London (AFP) – Five things about England ahead of the European Championships:
Fifty years of hurt
This year marks the 50th anniversary of England’s only major tournament triumph: victory on home soil at the 1966 World Cup. A team managed by Alf Ramsey, captained by Bobby Moore and inspired by Manchester United midfielder Bobby Charlton came through a group containing Uruguay, Mexico and France. They saw off Argentina in a bad-tempered quarter-final before Charlton’s brace secured a 2-1 success against Portugal in the last four. In the final at Wembley, West Ham United’s Geoff Hurst scored a hat-trick in a 4-2 extra-time win over West Germany, becoming the first and to date only player to score three times in a World Cup final. Despite producing some of the game’s best-known footballers, England have reached just three major tournament semi-finals — at the 1990 World Cup and the 1968 and 1996 European Championships — in the years since. At the 2014 World Cup in Brazil, they were eliminated after just two matches.
Captain Wayne Rooney broke Charlton’s 35-year-old England scoring record last October when his penalty in a 2-0 Euro 2016 qualifying win over Switzerland took him to 50 international goals. The 30-year-old Manchester United striker will surpass David Beckham’s record of 115 appearances for an outfield player if he plays in England’s three warm-up games and then helps them reach the knockout phase in France.
Having seen stalwarts including John Terry, Rio Ferdinand, Ashley Cole, Steven Gerrard and Frank Lampard retire from international football over the course of his tenure, Hodgson has presided over the blooding of a new generation. Leading the way are the Tottenham Hotspur pairing of striker Harry Kane (22) and midfield dynamo Dele Alli (20), who have formed a formidable Premier League partnership. Other young players likely to feature in France include Everton pair John Stones (21) and Ross Barkley (22), Spurs holding midfielder Eric Dier (22), Manchester City tyro Raheem Sterling (21) and, if he recovers from a broken leg in time, 20-year-old Manchester United left-back Luke Shaw.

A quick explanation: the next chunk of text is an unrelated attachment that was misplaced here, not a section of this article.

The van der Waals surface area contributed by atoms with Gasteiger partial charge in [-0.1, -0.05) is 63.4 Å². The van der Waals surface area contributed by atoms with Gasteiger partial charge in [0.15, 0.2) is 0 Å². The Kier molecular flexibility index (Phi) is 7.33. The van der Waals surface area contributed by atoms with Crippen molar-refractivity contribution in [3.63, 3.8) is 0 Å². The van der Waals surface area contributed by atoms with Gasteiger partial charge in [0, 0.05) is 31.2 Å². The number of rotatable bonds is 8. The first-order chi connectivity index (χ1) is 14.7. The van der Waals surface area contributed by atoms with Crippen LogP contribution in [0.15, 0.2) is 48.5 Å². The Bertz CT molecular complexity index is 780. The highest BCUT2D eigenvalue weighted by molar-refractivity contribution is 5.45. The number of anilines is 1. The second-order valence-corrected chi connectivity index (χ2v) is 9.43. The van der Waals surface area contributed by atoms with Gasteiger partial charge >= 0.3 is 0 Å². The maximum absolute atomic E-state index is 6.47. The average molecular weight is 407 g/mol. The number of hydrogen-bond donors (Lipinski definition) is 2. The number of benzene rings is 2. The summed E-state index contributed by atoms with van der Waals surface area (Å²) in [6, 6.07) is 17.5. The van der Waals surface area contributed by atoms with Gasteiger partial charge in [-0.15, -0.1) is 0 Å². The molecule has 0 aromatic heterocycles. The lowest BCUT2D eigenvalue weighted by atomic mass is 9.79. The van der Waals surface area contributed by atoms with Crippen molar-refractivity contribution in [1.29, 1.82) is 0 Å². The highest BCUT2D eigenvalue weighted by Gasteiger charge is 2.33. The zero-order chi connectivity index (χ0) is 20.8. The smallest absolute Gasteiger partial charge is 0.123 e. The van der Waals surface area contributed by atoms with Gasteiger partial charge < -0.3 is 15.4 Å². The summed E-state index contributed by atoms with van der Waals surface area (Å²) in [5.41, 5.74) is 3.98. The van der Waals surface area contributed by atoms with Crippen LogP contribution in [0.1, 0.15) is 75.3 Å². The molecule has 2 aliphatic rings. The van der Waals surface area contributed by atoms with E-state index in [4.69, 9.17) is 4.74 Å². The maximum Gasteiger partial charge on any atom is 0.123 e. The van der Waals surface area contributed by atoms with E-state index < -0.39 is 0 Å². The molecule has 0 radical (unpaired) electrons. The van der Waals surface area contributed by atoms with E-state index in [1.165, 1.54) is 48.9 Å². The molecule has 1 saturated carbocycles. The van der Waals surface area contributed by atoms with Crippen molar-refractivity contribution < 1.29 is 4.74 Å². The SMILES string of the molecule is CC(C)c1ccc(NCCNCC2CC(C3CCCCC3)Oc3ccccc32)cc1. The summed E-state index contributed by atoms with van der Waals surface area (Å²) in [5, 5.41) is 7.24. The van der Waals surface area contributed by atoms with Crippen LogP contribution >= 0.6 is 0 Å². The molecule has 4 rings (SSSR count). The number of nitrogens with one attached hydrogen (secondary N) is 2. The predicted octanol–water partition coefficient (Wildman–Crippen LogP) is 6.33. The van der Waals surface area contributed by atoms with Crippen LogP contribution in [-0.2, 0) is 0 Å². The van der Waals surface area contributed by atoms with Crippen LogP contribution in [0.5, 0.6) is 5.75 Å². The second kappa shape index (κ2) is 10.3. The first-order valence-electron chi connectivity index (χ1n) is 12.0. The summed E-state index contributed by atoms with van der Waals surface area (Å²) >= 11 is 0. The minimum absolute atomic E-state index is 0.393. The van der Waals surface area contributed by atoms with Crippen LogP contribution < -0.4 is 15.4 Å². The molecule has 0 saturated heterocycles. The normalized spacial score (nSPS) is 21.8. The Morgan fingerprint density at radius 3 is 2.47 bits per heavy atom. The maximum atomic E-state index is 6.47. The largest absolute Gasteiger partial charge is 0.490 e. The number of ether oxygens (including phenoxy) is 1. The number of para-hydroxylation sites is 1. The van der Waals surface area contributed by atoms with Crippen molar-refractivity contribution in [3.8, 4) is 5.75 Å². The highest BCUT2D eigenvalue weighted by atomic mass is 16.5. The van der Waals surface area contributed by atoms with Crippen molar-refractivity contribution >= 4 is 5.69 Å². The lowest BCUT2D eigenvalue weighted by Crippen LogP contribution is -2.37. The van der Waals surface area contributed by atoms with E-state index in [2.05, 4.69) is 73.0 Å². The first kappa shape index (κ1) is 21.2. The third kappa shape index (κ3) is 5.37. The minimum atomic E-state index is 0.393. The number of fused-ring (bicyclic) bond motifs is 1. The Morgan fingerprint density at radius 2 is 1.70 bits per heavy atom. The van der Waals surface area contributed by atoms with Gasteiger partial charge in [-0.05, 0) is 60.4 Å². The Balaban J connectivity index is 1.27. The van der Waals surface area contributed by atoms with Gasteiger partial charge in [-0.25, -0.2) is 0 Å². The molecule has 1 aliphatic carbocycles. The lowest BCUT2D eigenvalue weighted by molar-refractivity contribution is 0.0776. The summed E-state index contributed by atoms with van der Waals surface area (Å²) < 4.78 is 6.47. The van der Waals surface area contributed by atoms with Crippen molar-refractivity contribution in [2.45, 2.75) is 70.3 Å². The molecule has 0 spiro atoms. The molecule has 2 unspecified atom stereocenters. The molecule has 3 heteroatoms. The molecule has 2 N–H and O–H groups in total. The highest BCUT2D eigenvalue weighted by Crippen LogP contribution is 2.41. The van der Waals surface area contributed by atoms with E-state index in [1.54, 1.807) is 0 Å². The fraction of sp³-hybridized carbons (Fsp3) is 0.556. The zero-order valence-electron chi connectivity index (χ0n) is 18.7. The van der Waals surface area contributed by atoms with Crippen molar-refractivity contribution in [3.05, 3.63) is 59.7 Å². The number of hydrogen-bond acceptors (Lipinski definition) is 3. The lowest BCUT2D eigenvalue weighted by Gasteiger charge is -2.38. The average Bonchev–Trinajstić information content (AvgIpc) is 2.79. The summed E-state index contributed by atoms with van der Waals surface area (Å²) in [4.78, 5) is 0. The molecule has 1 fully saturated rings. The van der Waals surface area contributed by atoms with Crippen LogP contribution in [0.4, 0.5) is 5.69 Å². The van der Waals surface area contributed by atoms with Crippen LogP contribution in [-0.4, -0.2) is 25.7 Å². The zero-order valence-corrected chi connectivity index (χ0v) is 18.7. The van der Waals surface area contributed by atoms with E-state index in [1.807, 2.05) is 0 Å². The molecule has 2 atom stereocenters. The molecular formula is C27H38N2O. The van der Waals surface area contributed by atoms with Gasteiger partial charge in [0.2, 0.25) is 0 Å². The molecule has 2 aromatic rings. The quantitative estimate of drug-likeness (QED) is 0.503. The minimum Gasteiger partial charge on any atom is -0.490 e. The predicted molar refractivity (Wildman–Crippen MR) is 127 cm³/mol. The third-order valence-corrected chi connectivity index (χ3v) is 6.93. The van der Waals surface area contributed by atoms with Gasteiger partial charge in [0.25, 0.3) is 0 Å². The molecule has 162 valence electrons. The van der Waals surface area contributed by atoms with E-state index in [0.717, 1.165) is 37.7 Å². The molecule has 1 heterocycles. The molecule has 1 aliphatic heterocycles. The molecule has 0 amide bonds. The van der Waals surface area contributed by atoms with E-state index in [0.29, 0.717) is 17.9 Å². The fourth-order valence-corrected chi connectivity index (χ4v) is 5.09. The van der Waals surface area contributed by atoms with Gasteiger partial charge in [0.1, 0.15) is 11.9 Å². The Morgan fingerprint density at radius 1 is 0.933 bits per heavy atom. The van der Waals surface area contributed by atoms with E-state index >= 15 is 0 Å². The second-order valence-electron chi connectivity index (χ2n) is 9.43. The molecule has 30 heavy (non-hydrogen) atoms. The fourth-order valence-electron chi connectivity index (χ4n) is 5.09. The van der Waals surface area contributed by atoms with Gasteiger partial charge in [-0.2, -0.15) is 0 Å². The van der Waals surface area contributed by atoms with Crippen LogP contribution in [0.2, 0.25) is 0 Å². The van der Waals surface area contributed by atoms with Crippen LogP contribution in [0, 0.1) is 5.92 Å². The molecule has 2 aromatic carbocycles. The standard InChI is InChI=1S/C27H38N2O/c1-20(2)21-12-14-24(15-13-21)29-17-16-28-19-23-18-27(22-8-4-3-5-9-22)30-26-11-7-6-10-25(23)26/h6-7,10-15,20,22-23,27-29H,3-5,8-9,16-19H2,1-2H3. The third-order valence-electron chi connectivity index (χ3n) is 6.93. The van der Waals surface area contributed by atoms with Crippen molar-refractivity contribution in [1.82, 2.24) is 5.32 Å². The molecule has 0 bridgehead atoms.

Euro 96 heartache
England’s last brush with major tournament success came 20 years ago in the 1996 European Championship, which was played on home soil. Terry Venables’s side thrilled in the group phase, beating Scotland 2-0 in a game that featured a wonderful Paul Gascoigne goal and outclassing the Netherlands 4-1, before edging Spain on penalties in the quarter-finals. But they fell to old foes and eventual champions Germany in agonising fashion in the last four. After early goals from Alan Shearer and Stefan Kuntz cancelled each other out, Gascoigne came within millimetres of touching in a cross from Shearer in extra time that would have given England a golden-goal victory. Gareth Southgate was the fall guy in the penalty shootout, with Andreas Kopke parrying his tame spot-kick. England previously finished third at the four-team European Championship of 1968.
Cradle of the game
Football’s modern rules were first codified in a London pub in 1863 and England played the first ever international match against Scotland in 1870. But a strained relationship with world governing body FIFA meant that England did not compete at a World Cup until the 1950 edition in Brazil, where they were humiliated 1-0 by the part-timers of the United States. They were dealt their most painful defeat three years later when a Hungary team inspired by the great Ferenc Puskas romped to a stylish 6-3 victory at a shell-shocked Wembley. The 1966 World Cup triumph restored the English game to its former lustre, but recurrent subsequent failings have exposed how far behind the rest of the world England has fallen.
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